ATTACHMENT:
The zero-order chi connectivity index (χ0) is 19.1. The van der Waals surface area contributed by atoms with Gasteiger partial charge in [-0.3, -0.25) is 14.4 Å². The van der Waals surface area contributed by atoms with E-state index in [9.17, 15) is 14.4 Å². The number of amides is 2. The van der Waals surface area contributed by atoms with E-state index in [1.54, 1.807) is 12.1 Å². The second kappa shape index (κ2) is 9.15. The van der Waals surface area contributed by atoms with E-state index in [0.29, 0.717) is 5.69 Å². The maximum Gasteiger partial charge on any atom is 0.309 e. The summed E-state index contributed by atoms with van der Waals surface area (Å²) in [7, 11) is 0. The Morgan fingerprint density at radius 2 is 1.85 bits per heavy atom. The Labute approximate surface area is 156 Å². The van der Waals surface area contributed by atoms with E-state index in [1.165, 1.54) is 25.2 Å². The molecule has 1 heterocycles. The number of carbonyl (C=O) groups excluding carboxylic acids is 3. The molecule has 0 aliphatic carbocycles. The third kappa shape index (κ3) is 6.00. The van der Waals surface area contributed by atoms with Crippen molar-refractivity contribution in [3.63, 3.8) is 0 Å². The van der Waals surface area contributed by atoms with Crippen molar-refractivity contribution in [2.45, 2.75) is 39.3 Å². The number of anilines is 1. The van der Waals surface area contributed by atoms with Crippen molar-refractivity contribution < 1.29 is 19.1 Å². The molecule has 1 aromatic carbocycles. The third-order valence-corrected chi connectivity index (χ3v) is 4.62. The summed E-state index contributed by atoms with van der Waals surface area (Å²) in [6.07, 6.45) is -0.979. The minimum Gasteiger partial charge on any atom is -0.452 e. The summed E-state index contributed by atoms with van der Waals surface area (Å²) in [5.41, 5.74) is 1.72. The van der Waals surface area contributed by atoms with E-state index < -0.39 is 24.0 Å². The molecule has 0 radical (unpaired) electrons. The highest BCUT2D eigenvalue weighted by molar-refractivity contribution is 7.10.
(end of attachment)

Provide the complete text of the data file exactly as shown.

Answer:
The zero-order chi connectivity index (χ0) is 19.1. The van der Waals surface area contributed by atoms with Gasteiger partial charge in [-0.3, -0.25) is 14.4 Å². The van der Waals surface area contributed by atoms with E-state index in [9.17, 15) is 14.4 Å². The number of amides is 2. The van der Waals surface area contributed by atoms with E-state index in [1.54, 1.807) is 12.1 Å². The second kappa shape index (κ2) is 9.15. The van der Waals surface area contributed by atoms with E-state index in [0.29, 0.717) is 5.69 Å². The maximum Gasteiger partial charge on any atom is 0.309 e. The summed E-state index contributed by atoms with van der Waals surface area (Å²) in [7, 11) is 0. The Morgan fingerprint density at radius 2 is 1.85 bits per heavy atom. The Labute approximate surface area is 156 Å². The van der Waals surface area contributed by atoms with E-state index in [1.165, 1.54) is 25.2 Å². The molecule has 1 heterocycles. The number of carbonyl (C=O) groups excluding carboxylic acids is 3. The molecule has 0 aliphatic carbocycles. The third kappa shape index (κ3) is 6.00. The van der Waals surface area contributed by atoms with Crippen molar-refractivity contribution in [3.63, 3.8) is 0 Å². The van der Waals surface area contributed by atoms with Crippen molar-refractivity contribution in [2.45, 2.75) is 39.3 Å². The number of anilines is 1. The van der Waals surface area contributed by atoms with Crippen molar-refractivity contribution < 1.29 is 19.1 Å². The molecule has 1 aromatic carbocycles. The third-order valence-corrected chi connectivity index (χ3v) is 4.62. The summed E-state index contributed by atoms with van der Waals surface area (Å²) in [6.07, 6.45) is -0.979. The minimum Gasteiger partial charge on any atom is -0.452 e. The summed E-state index contributed by atoms with van der Waals surface area (Å²) in [5.41, 5.74) is 1.72. The van der Waals surface area contributed by atoms with E-state index < -0.39 is 24.0 Å². The molecule has 0 radical (unpaired) electrons. The highest BCUT2D eigenvalue weighted by molar-refractivity contribution is 7.10.